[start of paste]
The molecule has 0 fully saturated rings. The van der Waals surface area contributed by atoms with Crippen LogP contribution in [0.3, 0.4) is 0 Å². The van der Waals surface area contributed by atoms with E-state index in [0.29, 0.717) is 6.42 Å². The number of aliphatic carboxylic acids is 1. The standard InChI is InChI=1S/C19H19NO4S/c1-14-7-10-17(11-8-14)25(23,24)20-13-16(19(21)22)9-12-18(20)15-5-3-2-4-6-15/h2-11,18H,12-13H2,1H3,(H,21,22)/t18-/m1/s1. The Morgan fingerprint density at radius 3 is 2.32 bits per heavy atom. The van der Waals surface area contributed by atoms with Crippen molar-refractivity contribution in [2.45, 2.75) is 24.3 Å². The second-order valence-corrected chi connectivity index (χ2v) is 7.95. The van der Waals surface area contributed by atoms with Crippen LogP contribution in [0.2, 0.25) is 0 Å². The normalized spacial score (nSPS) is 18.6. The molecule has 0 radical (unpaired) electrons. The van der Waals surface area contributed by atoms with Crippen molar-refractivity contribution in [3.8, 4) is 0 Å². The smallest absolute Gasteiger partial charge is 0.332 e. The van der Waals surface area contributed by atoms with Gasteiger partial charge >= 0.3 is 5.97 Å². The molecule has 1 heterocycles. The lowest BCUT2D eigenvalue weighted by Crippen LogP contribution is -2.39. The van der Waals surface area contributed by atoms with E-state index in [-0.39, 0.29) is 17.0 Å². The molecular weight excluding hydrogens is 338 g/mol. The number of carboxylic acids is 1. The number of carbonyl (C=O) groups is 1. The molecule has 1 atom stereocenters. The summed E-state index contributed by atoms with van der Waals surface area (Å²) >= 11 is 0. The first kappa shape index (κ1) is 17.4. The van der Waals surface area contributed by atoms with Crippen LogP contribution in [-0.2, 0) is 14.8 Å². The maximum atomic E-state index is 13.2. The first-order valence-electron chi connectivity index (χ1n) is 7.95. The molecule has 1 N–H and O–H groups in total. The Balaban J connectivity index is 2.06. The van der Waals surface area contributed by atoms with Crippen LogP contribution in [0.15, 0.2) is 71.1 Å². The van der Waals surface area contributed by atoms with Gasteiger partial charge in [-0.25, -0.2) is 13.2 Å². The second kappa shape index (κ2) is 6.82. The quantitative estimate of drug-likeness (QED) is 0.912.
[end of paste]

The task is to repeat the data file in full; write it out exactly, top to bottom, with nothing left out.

The molecule has 0 fully saturated rings. The van der Waals surface area contributed by atoms with Crippen LogP contribution in [0.3, 0.4) is 0 Å². The van der Waals surface area contributed by atoms with E-state index in [0.29, 0.717) is 6.42 Å². The number of aliphatic carboxylic acids is 1. The standard InChI is InChI=1S/C19H19NO4S/c1-14-7-10-17(11-8-14)25(23,24)20-13-16(19(21)22)9-12-18(20)15-5-3-2-4-6-15/h2-11,18H,12-13H2,1H3,(H,21,22)/t18-/m1/s1. The Morgan fingerprint density at radius 3 is 2.32 bits per heavy atom. The van der Waals surface area contributed by atoms with Crippen molar-refractivity contribution in [2.45, 2.75) is 24.3 Å². The second-order valence-corrected chi connectivity index (χ2v) is 7.95. The van der Waals surface area contributed by atoms with Crippen LogP contribution in [0.2, 0.25) is 0 Å². The normalized spacial score (nSPS) is 18.6. The molecule has 0 radical (unpaired) electrons. The van der Waals surface area contributed by atoms with Crippen molar-refractivity contribution in [3.8, 4) is 0 Å². The smallest absolute Gasteiger partial charge is 0.332 e. The van der Waals surface area contributed by atoms with Gasteiger partial charge >= 0.3 is 5.97 Å². The molecule has 1 heterocycles. The lowest BCUT2D eigenvalue weighted by Crippen LogP contribution is -2.39. The van der Waals surface area contributed by atoms with E-state index in [-0.39, 0.29) is 17.0 Å². The molecular weight excluding hydrogens is 338 g/mol. The number of carboxylic acids is 1. The number of carbonyl (C=O) groups is 1. The molecule has 1 atom stereocenters. The summed E-state index contributed by atoms with van der Waals surface area (Å²) >= 11 is 0. The first kappa shape index (κ1) is 17.4. The van der Waals surface area contributed by atoms with Crippen LogP contribution in [-0.2, 0) is 14.8 Å². The maximum atomic E-state index is 13.2. The first-order valence-electron chi connectivity index (χ1n) is 7.95. The molecule has 1 N–H and O–H groups in total. The Balaban J connectivity index is 2.06. The van der Waals surface area contributed by atoms with Crippen LogP contribution in [0.15, 0.2) is 71.1 Å². The van der Waals surface area contributed by atoms with Gasteiger partial charge in [-0.25, -0.2) is 13.2 Å². The second kappa shape index (κ2) is 6.82. The quantitative estimate of drug-likeness (QED) is 0.912.